Frederick H. Dyer, Compendium of the War of the Rebellion: Regimental Histories, Pennsylvania Volunteers. (search)
Joined Army of the Potomac and pursuit of Lee July. Action at Wapping Heights, Va., July 23. Moved to Harper's Ferry, W. Va., and duty there till August. Mustered out August 20, 1863. Keystone Independent Militia Battery no. 2.--(Light Artillery.) Organized at Philadelphia July 6, 1863. Mustered out August 24, 1863. Knap's Independent Militia Battery Light Artillery Organized at Pittsburg for the Pennsylvania Emergency June 27, 1863. Mustered out July 15, 1863. Landis' Independent Militia Battery Light Artillery Organized at Philadelphia for the Pennsylvania Emergency June 27, 1863. Mustered out July 30, 1863. Miller's Independent Militia Battery Light Artillery Organized at Harrisburg June 19, 1863. Mustered out July 25, 1863. Nevin's Independent Battery Light Artillery Organized at Harrisburg June and July, 1863. Ordered to Philadelphia July, 1863, and duty there till November, 1863. Ordered to Harper's Ferry, W. Va., and du
. S., Oct. 16, 1862. Mustered out, Sept. 1, 1863. Lakeman, John R. Second Lieutenant, 23d Mass. Infantry, Nov. 1, 1862. First Lieutenant, June 1, 1863. Mustered out, Oct. 13, 1864. Lakin, J. Frank. First Lieutenant, Regimental Quartermaster, 11th Mass. Infantry, June 13, 1861. Resigned, Dec. 12, 1861. Lalor, Frank. Second Lieutenant, 9th Mass. Infantry, Feb. 13, 1863. Dismissed, Aug. 3, 1863. (S. O. War Dept., 399, Sept. 5, 1863.) Lamb, Charles Duncan. Private, Landis's Independent Battery, Light Artillery, Penn. Militia, in service of the U. S., June 27, 1863. Mustered out, July 30, 1863. Second Lieutenant, 2d Mass. Heavy Artillery, Aug. 31, 1863. Captain, 56th Mass. Infantry, May 7, 1864. Discharged (disability), Dec. 28, 1864. Died at Boston, Sept. 2, 1871. Lamson, William H. First Lieutenant, 26th Mass. Infantry, Sept. 16, 1861. Resigned, Mar. 31, 1862. Lancaster, Frank A. First Lieutenant, 12th Mass. Infantry, May 15, 1864. Mustered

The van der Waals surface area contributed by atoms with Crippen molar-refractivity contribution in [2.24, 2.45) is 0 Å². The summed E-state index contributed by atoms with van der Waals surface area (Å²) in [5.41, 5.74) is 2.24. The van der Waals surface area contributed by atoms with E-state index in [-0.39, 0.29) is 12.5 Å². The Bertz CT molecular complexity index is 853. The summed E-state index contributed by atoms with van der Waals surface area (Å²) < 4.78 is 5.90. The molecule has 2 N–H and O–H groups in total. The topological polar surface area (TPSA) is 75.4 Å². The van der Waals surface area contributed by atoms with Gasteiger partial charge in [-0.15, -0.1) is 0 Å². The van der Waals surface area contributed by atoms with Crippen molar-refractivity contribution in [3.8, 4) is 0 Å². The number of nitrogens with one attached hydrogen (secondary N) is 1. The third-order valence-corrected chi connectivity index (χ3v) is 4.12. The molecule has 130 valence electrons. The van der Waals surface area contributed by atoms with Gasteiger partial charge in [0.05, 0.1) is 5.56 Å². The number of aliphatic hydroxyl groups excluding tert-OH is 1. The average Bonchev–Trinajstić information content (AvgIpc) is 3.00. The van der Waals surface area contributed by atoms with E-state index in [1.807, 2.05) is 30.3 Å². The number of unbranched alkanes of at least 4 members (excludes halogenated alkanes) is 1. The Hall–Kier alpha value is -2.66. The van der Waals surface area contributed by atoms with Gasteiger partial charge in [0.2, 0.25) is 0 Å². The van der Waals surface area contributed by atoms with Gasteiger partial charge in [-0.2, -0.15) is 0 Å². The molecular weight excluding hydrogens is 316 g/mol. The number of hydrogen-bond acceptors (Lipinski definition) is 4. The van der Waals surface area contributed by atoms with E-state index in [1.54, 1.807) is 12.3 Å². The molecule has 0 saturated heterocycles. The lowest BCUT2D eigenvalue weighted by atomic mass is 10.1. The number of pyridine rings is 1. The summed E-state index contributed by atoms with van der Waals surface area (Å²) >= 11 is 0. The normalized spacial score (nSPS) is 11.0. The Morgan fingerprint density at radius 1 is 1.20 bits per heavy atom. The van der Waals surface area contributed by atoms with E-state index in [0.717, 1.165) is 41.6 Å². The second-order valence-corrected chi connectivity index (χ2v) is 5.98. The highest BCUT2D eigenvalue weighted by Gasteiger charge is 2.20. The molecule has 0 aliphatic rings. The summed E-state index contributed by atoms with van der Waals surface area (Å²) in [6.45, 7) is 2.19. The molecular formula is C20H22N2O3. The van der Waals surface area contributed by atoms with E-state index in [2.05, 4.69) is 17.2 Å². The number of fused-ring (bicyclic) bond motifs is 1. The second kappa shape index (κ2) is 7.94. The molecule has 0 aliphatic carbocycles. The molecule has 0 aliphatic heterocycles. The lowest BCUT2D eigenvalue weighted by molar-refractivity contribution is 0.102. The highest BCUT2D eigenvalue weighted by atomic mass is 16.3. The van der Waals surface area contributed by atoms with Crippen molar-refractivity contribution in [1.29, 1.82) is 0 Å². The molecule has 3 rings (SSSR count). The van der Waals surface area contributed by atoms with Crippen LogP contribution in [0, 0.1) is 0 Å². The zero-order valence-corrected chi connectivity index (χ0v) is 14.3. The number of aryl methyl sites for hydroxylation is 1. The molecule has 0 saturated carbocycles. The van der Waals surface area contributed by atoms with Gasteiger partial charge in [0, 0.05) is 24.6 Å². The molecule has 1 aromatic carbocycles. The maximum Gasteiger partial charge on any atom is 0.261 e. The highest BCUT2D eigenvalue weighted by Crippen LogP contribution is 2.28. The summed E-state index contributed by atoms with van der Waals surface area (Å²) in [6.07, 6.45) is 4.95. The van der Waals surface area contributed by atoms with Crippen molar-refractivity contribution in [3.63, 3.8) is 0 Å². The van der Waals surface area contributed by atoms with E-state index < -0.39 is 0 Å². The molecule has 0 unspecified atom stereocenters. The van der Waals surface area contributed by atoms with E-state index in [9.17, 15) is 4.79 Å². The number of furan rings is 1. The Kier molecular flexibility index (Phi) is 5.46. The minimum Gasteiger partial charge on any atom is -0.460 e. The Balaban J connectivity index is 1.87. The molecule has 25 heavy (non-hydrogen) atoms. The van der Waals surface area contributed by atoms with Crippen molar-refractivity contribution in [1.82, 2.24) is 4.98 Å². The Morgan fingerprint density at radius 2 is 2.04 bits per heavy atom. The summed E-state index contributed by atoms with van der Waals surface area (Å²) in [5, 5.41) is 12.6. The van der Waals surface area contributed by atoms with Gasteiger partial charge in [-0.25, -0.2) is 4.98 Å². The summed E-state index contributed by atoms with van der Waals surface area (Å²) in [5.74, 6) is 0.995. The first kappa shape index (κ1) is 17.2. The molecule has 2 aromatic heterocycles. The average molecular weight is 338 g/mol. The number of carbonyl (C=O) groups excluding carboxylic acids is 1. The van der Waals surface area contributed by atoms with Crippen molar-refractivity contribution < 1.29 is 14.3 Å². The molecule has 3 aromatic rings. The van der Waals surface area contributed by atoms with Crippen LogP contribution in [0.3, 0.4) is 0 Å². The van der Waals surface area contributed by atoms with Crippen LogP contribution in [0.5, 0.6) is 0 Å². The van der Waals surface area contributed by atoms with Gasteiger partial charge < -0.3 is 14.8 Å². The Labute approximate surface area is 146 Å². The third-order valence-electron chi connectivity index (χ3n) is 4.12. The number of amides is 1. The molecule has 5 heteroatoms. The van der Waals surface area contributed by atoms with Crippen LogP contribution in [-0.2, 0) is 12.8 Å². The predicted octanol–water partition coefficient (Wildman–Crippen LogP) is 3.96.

y. Other forces—Sengstak's battery; Mississippi cavalry, Col. Wirt Adams; Waul's Texas Legion, Lieut.-Col. L. Willis; Pointe Coupee artillery; First Tennessee cavalry, Col. J. G. Stocks. Mississippi State troops, Brig.-Gen. John V. Harris: Fifth regiment, Col. H. C. Robinson; Third battalion, Lieut.-Col. T. A. Burgin. Bowen's division. Maj.-Gen. John S. Bowen commanding. Bowen's brigade, Col. F. M. Cockrell—First, Second, Third, Fourth, Fifth, Sixth Missouri infantry; Guibor's, Landis' and Wade's Missouri batteries; Grayson's company Louisiana heavy artillery, at Grand Gulf. Green's brigade, Brig.-Gen. M. E. Green—Catterson's and Bayne's Arkansas battalions of sharpshooters: Fifteenth, Nineteenth, Twentieth, Twenty-first Arkansas infantry; First Missouri cavalry and Second Missouri cavalry battalion, dismounted; Dawson's and Lowe's Missouri batteries; Escort, Captain Savery's company Western Rangers. Loring's division. Maj.-Gen. W. W. Loring commanding. Tilghm<